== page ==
Fact check: Misleading TikTok posts on iPhone’s attention awareness feature
The claim: iPhones take pictures of your face every few seconds
Some social media users are drawing attention to Apple’s facial recognition technology by sharing videos that claim the technology giant is secretly monitoring people who use its devices.
“Just found out iPhones take front camera pictures of your face every 3-5 seconds,” reads text over a black-and-white May 22 TikTok video. The clip was shared to Instagram on May 25.
The video, which has more than 18,000 views on Instagram, shows two people sitting outside and using their iPhones as a bright light flashes at their face every few seconds. Users in the comments claimed the video is evidence that “both cameras are taped.”
On May 19, an Instagram user posted a similar TikTok video with more than 290,000 likes. The clip shows a woman using infrared mode on a digital camera to capture repeated flashes radiating from an iPhone.
A caption above the video reads, “TikTok User Proves That iPhone is Taking ‘Invisible’ Photos of Users With An Infrared Camera.”
Fact check: Video of Biden discussing Jesus, the American Revolution and airports is missing context
It’s true that some iPhones give off an infrared light every few seconds. But the reason behind it is not what the social media posts suggest.
USA TODAY reached out to social media users who shared the claim for comment.
The technology, explained
Apple spokesman Alex Kirschner told USA TODAY the videos online show the company’s TrueDepth camera technology, which is used to check if you are or aren’t using the device.
“What is being claimed on social media is not accurate and this has to do with the TrueDepth camera enabling Attention Aware Features,” he said via email, pointing to a support document on Apple’s Face ID advanced technology.
If a more budget-friendly iPhone X follow-up really is on the horizon, Apple could nix Face ID in order to reduce production costs—provided it was willing to reintroduce a fingerprint scanner of some sort. (Photo: Reviewed.com / Michael Desjardin)
Apple’s site states the TrueDepth camera captures face data by projecting and analyzing more than 30,000 invisible dots to create a map of your face while also taking an infrared image.
This enables attention awareness features, which include dimming the screen brightness, lowering the volume of alerts or turning off the screen when the device isn’t being used.
Screen Rant, an infotainment website, points out that Amazon Alexa, Google Assistant and Siri all use similar awareness-related technology by regularly listening for voice commands.
It is also worth noting that the TrueDepth camera feature can be removed by switching off Attention Aware Features under the Face ID & Passcode settings of the phone, according to Apple.
Fact check: Meme miscaptions image from Beirut port explosion as part of conflict in Middle East
The company says it has privacy protections in place to fend off hackers from accessing your iPhone with your facial data. Apple says the probability of this happening is approximately 1 in 1 million per “enrolled appearance,” or face, in a device.
Nothing on the company’s site states the photos are captured and stored in a database. Apple writes: “Face ID data doesn’t leave your device and is never backed up to iCloud or anywhere else.”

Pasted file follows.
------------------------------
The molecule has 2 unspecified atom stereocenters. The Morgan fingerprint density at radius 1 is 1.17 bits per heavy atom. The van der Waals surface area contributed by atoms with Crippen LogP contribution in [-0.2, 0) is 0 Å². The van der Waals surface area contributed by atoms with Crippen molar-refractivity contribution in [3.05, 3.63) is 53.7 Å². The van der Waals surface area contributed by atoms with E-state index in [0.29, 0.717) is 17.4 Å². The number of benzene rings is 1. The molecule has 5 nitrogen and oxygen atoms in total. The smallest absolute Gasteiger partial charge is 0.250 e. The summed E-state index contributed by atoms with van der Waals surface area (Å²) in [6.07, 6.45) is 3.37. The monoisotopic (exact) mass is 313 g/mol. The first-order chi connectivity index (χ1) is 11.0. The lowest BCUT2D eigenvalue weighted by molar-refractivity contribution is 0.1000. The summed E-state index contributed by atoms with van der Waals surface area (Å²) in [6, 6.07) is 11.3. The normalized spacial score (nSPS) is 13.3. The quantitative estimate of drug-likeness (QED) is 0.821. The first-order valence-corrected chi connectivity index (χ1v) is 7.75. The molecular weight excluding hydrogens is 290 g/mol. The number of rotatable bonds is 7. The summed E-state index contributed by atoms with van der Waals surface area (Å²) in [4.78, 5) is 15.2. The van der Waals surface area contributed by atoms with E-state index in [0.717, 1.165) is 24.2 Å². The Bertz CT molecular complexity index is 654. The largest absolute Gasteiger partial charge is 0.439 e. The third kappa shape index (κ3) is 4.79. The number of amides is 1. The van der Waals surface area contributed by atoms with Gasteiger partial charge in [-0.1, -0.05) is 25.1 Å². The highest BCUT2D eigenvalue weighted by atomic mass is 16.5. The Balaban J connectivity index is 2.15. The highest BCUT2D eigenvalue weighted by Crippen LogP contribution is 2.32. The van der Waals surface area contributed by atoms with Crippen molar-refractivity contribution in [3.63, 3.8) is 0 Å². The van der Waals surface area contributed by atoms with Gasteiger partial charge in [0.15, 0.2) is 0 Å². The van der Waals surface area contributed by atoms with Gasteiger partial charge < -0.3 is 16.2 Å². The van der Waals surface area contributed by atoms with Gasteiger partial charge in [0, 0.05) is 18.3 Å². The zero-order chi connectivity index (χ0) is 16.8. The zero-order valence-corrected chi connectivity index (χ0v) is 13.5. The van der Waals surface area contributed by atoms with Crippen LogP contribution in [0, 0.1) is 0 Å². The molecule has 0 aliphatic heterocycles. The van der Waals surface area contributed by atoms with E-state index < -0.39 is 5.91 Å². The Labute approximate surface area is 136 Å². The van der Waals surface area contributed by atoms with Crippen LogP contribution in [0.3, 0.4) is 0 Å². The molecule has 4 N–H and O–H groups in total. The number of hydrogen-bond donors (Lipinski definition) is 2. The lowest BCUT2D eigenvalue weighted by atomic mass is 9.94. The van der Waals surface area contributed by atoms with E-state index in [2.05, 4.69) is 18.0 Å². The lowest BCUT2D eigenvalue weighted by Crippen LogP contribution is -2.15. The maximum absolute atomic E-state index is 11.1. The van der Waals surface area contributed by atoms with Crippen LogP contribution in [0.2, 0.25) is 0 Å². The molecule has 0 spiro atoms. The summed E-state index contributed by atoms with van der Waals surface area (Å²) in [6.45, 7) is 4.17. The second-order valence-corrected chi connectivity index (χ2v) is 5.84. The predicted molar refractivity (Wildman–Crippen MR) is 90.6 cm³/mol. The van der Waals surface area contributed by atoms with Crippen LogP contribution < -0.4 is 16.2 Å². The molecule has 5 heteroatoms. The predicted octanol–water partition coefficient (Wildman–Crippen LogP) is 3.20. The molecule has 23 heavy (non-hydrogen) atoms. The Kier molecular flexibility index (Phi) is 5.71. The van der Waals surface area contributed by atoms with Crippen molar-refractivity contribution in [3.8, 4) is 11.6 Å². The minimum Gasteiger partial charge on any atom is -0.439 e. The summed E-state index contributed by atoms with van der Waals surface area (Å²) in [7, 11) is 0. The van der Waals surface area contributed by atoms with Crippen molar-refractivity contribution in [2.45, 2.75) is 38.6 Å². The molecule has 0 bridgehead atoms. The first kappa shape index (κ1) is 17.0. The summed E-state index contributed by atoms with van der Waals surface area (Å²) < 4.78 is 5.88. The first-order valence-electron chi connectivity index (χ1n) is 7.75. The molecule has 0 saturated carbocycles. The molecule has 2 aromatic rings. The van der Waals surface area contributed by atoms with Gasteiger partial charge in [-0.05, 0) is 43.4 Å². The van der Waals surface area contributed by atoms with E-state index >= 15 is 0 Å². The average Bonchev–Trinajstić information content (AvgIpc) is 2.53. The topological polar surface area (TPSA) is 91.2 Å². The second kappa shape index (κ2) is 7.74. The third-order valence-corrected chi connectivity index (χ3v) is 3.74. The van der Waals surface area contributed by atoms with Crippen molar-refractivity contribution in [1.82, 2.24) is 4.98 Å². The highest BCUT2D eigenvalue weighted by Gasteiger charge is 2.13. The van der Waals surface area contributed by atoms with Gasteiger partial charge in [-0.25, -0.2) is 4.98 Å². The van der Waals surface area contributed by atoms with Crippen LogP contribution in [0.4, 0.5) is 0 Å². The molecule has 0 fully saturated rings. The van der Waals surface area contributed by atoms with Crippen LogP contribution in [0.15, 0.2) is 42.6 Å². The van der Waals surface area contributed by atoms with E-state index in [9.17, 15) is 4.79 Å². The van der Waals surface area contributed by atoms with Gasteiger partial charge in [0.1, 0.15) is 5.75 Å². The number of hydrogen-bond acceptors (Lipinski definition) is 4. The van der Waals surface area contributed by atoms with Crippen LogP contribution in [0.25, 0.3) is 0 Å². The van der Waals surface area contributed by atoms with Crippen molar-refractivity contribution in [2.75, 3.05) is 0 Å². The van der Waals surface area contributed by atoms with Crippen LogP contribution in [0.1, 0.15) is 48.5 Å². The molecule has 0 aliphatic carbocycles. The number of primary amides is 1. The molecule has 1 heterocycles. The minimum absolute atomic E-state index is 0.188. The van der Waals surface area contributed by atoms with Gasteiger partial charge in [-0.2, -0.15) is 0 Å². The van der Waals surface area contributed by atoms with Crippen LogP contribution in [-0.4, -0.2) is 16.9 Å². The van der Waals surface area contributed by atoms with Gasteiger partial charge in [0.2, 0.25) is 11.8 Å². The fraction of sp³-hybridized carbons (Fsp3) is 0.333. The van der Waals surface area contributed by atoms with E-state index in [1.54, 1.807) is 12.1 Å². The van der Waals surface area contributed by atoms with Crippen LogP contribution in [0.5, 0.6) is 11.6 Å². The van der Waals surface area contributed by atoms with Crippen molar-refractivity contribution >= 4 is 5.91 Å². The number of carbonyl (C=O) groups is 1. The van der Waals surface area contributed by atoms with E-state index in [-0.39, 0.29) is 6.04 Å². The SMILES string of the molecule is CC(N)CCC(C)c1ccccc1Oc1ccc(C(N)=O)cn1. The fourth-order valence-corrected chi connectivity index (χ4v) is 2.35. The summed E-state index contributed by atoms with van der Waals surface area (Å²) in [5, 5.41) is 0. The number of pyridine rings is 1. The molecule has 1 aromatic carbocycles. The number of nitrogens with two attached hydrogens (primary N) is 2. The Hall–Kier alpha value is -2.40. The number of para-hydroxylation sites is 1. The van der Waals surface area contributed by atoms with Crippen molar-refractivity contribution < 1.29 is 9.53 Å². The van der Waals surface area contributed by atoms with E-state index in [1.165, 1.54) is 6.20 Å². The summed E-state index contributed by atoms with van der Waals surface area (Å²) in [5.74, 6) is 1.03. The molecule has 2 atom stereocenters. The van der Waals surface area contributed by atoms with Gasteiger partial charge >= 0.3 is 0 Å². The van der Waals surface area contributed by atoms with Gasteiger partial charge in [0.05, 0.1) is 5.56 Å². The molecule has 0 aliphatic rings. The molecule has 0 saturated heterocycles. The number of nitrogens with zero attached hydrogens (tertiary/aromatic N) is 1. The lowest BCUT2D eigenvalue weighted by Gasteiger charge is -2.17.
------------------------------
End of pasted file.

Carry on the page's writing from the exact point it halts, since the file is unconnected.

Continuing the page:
The infrared light, explained
The infrared light seen in the video is invisible to the human eye. However, when it is viewed through certain technology — such as the infrared setting on a camera used by the TikTok user — the light output becomes noticeable.
Infrared is a region of the electromagnetic radiation spectrum where wavelengths are longer than those of visible light but are shorter than radio waves, according to TechTarget.
Apple’s page notes some cameras detect the infrared light emitted from the iPhone. It can also be viewed in a dark room, which Apple says is “expected in extremely dark settings.” The company also says the infrared emitters do not cause any harm to the eyes or skin “due to its low output.”
Fact check: Medical microchip developed by Columbia University has nothing to do with vaccines
Infrared light is also used for other purposes, including night vision, thermography, tracking technology, meteorology, art history and heat. Infrared technology has been used during the coronavirus pandemic to detect fevers in public places, CNBC reported.
Our rating: Missing context
The claim that iPhones take pictures of your face every few seconds is MISSING CONTEXT, based on our research, because without additional information it could be misleading. It’s true that some Apple devices regularly scan your face to check if you are looking at the screen, however, the videos fail to mention the purpose of the flashes. The infrared flashes are used to analyze movement, which allows the device to automatically lower the brightness or volume when it is not being actively used, or to unlock the phone for the device’s owner.
Our fact-check sources:
- Alex Kirschner, May 26, Email exchange with USA TODAY
- Apple, Feb. 26, 2020, About Face ID Advanced Technology
- Screen Rant, May 17, TikTok’s iPhone & Face ID Infrared Photos Conspiracy Explained
- LiveScience, 2019, What is Infrared?
- TechTarget, May 2017, infrared radiation
- Sciencing, April 24, 2017, Uses for Infrared Light
- CNBC, Aug. 25, 2020, Covid-19 has caused a spike in demand for infrared technology, but there are limitations
Thank you for supporting our journalism. You can subscribe to our print edition, ad-free app or electronic newspaper replica here.
Our fact check work is supported in part by a grant from Facebook.
Source: Read Full Article